Dear Carrol,

I find your comments on this a great relief because you so clearly have
read feminist theory and history and know what the words mean.  But as
long as people comment on what they seem to identify with parodies from
the media and general misunderstandings, it seems useless to pursue the
discussion.  It is two monologues on parallel tracks.

It is an ironic fact, however, that although many--maybe a majority--of
women deny being feminists, they then say "I'm not a feminist but. . .but I
believe women are equal to men and deserve equal pay and are as
intelligent as men and have equal rights and can paint and write and be
scientists and philosophers, and they should be senators and
representatives and judges and professors, and they can play sports and
make policy and write books and be in the army and and and . . . ."  In
other words, "I'm not a feminist but I'm a feminist; I just have no idea what
the word actually means."  Probably if most women knew what Aristotle
and Aquinas, for example, said about them, they would be appalled.  My
students always are anyway.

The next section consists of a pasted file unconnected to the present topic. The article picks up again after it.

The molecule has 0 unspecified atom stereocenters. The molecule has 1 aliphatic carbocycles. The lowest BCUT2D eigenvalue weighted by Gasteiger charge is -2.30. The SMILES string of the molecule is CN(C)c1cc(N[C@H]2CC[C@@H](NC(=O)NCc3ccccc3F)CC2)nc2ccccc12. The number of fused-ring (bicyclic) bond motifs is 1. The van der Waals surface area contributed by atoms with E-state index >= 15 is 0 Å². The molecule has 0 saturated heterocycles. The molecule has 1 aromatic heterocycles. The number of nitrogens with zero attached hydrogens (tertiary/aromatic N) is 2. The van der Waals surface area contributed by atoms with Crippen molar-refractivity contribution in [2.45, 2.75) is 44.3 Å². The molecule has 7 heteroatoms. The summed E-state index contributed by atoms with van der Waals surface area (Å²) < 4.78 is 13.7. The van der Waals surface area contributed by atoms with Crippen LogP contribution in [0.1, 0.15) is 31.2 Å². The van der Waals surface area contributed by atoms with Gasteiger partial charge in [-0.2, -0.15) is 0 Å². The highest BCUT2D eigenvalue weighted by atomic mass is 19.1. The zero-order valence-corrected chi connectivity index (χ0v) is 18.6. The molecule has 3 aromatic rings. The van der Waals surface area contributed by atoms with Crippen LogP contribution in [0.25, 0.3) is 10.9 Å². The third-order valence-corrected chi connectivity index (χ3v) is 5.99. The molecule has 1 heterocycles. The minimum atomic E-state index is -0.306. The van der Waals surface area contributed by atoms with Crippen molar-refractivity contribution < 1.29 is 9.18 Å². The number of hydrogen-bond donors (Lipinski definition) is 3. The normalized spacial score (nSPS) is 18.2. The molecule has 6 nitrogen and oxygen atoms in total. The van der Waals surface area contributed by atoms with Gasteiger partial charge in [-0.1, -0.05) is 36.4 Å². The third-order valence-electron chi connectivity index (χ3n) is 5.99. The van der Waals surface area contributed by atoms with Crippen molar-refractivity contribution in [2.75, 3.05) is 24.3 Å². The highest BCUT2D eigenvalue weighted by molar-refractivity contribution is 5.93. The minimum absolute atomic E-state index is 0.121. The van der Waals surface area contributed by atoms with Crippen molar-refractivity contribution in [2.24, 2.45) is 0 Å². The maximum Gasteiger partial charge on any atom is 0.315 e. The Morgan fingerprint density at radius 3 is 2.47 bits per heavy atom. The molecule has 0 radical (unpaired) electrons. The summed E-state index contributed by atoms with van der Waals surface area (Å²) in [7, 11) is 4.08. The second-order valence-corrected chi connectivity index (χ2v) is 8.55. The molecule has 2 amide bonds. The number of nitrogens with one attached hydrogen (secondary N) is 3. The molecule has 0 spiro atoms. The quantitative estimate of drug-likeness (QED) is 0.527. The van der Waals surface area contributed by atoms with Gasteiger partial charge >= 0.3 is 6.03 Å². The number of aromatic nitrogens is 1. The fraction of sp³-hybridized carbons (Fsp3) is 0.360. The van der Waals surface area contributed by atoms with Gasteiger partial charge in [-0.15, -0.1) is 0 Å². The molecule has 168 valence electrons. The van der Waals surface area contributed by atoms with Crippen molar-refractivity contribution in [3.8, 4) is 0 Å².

Date sent:              Sun, 1 Dec 2002 19:07:48 -0600
Send reply to:          "T. S. Eliot Discussion forum." <[log in to unmask]>
From:                   Carrol Cox <[log in to unmask]>
Subject:                Re: Thatcher, feminism, etc.
To:                     [log in to unmask]

[Due to a couple errors this got sent to Peter rather than the list, but
it was intended as a reply to his post to the list.]

Feminism (in any of its many forms) probably does not enjoy support from
a majority of women, though it has affected public consciousness (and a
good deal of public law & practice) considerably. It's a movement with ups
& downs, and with many inner conflicts. The word can't be defined
precisely, but it can I think be confined to women who do see it as a
movement in some form, and who more or less adhere (passively or
actively) to it as a movement.

For example, most feminists in fact reject aggressively that wing of
feminism which organizes around opposition to pornography, but
"feminist" still applies to both of these currents in a way it would not
apply to Thatcher or the CEO of Hewlett-Packard.

(All movements, including those with long-range staying power, wax and
wane. It is _probably_ best to "define" them as they appear in their
waxing stages.)